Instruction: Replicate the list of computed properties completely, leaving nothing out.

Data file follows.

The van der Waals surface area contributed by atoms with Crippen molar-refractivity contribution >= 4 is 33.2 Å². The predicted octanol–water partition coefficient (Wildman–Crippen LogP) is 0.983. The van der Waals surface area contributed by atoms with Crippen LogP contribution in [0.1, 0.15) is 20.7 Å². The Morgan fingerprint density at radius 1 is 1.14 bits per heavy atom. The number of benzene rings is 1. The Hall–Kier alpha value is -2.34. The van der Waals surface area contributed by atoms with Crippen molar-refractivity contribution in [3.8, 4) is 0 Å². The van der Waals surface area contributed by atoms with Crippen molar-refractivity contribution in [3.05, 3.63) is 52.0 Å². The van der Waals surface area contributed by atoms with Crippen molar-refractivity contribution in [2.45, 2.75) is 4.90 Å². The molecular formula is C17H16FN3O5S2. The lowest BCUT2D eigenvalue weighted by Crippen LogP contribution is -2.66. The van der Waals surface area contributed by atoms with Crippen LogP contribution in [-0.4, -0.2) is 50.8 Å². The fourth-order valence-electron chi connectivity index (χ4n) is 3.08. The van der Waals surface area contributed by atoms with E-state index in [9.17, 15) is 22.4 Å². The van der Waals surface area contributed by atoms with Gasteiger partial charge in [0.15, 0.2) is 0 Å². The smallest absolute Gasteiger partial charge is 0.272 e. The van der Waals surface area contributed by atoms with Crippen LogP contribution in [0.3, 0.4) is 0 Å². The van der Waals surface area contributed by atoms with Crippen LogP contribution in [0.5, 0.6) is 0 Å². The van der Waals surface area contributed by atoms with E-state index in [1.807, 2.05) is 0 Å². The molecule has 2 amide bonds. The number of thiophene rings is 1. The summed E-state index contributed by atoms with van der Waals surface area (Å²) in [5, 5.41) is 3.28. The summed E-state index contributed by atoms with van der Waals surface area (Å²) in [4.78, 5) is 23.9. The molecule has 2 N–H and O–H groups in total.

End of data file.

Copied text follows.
The van der Waals surface area contributed by atoms with Crippen molar-refractivity contribution >= 4 is 33.2 Å². The predicted octanol–water partition coefficient (Wildman–Crippen LogP) is 0.983. The van der Waals surface area contributed by atoms with Crippen LogP contribution in [0.1, 0.15) is 20.7 Å². The Morgan fingerprint density at radius 1 is 1.14 bits per heavy atom. The number of benzene rings is 1. The Hall–Kier alpha value is -2.34. The van der Waals surface area contributed by atoms with Crippen molar-refractivity contribution in [3.8, 4) is 0 Å². The van der Waals surface area contributed by atoms with Crippen molar-refractivity contribution in [3.05, 3.63) is 52.0 Å². The van der Waals surface area contributed by atoms with Crippen molar-refractivity contribution in [2.45, 2.75) is 4.90 Å². The molecular formula is C17H16FN3O5S2. The lowest BCUT2D eigenvalue weighted by Crippen LogP contribution is -2.66. The van der Waals surface area contributed by atoms with Crippen LogP contribution in [-0.4, -0.2) is 50.8 Å². The fourth-order valence-electron chi connectivity index (χ4n) is 3.08. The van der Waals surface area contributed by atoms with E-state index in [9.17, 15) is 22.4 Å². The van der Waals surface area contributed by atoms with Gasteiger partial charge in [0.15, 0.2) is 0 Å². The smallest absolute Gasteiger partial charge is 0.272 e. The van der Waals surface area contributed by atoms with Crippen LogP contribution in [0.3, 0.4) is 0 Å². The van der Waals surface area contributed by atoms with Crippen LogP contribution in [0.5, 0.6) is 0 Å². The van der Waals surface area contributed by atoms with E-state index in [1.807, 2.05) is 0 Å². The molecule has 2 amide bonds. The number of thiophene rings is 1. The summed E-state index contributed by atoms with van der Waals surface area (Å²) in [5, 5.41) is 3.28. The summed E-state index contributed by atoms with van der Waals surface area (Å²) in [4.78, 5) is 23.9. The molecule has 2 N–H and O–H groups in total.